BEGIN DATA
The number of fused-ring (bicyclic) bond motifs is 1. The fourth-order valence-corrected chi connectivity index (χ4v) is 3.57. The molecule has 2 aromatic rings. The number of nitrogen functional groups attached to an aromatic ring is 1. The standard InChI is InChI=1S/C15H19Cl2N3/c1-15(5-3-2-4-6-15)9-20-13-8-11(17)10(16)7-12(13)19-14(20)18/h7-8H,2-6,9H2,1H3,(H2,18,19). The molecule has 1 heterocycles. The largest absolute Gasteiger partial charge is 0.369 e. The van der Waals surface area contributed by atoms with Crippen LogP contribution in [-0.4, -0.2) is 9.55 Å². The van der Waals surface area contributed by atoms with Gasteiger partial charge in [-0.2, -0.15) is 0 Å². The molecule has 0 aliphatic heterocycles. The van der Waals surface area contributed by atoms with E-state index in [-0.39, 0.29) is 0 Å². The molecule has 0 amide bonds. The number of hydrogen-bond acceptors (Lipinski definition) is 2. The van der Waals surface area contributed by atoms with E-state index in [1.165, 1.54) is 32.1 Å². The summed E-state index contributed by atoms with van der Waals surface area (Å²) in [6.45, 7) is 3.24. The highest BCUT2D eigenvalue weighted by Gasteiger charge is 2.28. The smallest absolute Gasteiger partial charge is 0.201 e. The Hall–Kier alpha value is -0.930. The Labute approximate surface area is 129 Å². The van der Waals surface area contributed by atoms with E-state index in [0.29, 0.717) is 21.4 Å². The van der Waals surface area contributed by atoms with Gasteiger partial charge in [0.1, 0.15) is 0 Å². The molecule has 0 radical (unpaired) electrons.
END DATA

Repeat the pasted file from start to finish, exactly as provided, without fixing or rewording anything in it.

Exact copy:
The number of fused-ring (bicyclic) bond motifs is 1. The fourth-order valence-corrected chi connectivity index (χ4v) is 3.57. The molecule has 2 aromatic rings. The number of nitrogen functional groups attached to an aromatic ring is 1. The standard InChI is InChI=1S/C15H19Cl2N3/c1-15(5-3-2-4-6-15)9-20-13-8-11(17)10(16)7-12(13)19-14(20)18/h7-8H,2-6,9H2,1H3,(H2,18,19). The molecule has 1 heterocycles. The largest absolute Gasteiger partial charge is 0.369 e. The van der Waals surface area contributed by atoms with Crippen LogP contribution in [-0.4, -0.2) is 9.55 Å². The van der Waals surface area contributed by atoms with Gasteiger partial charge in [-0.2, -0.15) is 0 Å². The molecule has 0 aliphatic heterocycles. The van der Waals surface area contributed by atoms with E-state index in [-0.39, 0.29) is 0 Å². The molecule has 0 amide bonds. The number of hydrogen-bond acceptors (Lipinski definition) is 2. The van der Waals surface area contributed by atoms with E-state index in [1.165, 1.54) is 32.1 Å². The summed E-state index contributed by atoms with van der Waals surface area (Å²) in [6.45, 7) is 3.24. The highest BCUT2D eigenvalue weighted by Gasteiger charge is 2.28. The smallest absolute Gasteiger partial charge is 0.201 e. The Hall–Kier alpha value is -0.930. The Labute approximate surface area is 129 Å². The van der Waals surface area contributed by atoms with E-state index in [0.29, 0.717) is 21.4 Å². The van der Waals surface area contributed by atoms with Gasteiger partial charge in [0.1, 0.15) is 0 Å². The molecule has 0 radical (unpaired) electrons.